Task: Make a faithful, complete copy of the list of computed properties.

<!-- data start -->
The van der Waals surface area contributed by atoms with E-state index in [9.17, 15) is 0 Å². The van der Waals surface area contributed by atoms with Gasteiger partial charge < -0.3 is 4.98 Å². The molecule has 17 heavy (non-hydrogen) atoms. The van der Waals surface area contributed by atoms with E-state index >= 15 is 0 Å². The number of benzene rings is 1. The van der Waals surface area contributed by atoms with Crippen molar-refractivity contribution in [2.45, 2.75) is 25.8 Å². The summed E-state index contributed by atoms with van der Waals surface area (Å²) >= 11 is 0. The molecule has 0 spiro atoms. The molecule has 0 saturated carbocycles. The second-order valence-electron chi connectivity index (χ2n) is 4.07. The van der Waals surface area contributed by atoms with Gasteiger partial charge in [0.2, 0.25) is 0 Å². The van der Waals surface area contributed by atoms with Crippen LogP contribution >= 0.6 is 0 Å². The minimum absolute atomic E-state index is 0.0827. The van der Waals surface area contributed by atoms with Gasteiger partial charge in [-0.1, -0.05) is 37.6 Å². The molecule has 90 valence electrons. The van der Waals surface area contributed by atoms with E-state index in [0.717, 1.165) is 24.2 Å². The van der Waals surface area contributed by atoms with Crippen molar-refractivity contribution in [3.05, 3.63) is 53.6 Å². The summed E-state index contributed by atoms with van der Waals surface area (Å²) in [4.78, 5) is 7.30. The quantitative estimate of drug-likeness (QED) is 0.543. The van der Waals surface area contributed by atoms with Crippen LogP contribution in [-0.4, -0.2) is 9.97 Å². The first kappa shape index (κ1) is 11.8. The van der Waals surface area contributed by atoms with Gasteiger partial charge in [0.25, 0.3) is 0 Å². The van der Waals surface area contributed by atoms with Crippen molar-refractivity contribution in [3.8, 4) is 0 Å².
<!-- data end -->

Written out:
The van der Waals surface area contributed by atoms with E-state index in [9.17, 15) is 0 Å². The van der Waals surface area contributed by atoms with Gasteiger partial charge < -0.3 is 4.98 Å². The molecule has 17 heavy (non-hydrogen) atoms. The van der Waals surface area contributed by atoms with E-state index >= 15 is 0 Å². The number of benzene rings is 1. The van der Waals surface area contributed by atoms with Crippen molar-refractivity contribution in [2.45, 2.75) is 25.8 Å². The summed E-state index contributed by atoms with van der Waals surface area (Å²) >= 11 is 0. The molecule has 0 spiro atoms. The molecule has 0 saturated carbocycles. The second-order valence-electron chi connectivity index (χ2n) is 4.07. The van der Waals surface area contributed by atoms with Gasteiger partial charge in [0.2, 0.25) is 0 Å². The van der Waals surface area contributed by atoms with Crippen LogP contribution >= 0.6 is 0 Å². The minimum absolute atomic E-state index is 0.0827. The van der Waals surface area contributed by atoms with Gasteiger partial charge in [-0.1, -0.05) is 37.6 Å². The molecule has 90 valence electrons. The van der Waals surface area contributed by atoms with E-state index in [0.717, 1.165) is 24.2 Å². The van der Waals surface area contributed by atoms with Crippen molar-refractivity contribution in [3.05, 3.63) is 53.6 Å². The summed E-state index contributed by atoms with van der Waals surface area (Å²) in [4.78, 5) is 7.30. The quantitative estimate of drug-likeness (QED) is 0.543. The van der Waals surface area contributed by atoms with Crippen LogP contribution in [-0.4, -0.2) is 9.97 Å². The first kappa shape index (κ1) is 11.8. The van der Waals surface area contributed by atoms with Gasteiger partial charge in [0.25, 0.3) is 0 Å². The van der Waals surface area contributed by atoms with Crippen molar-refractivity contribution in [3.8, 4) is 0 Å².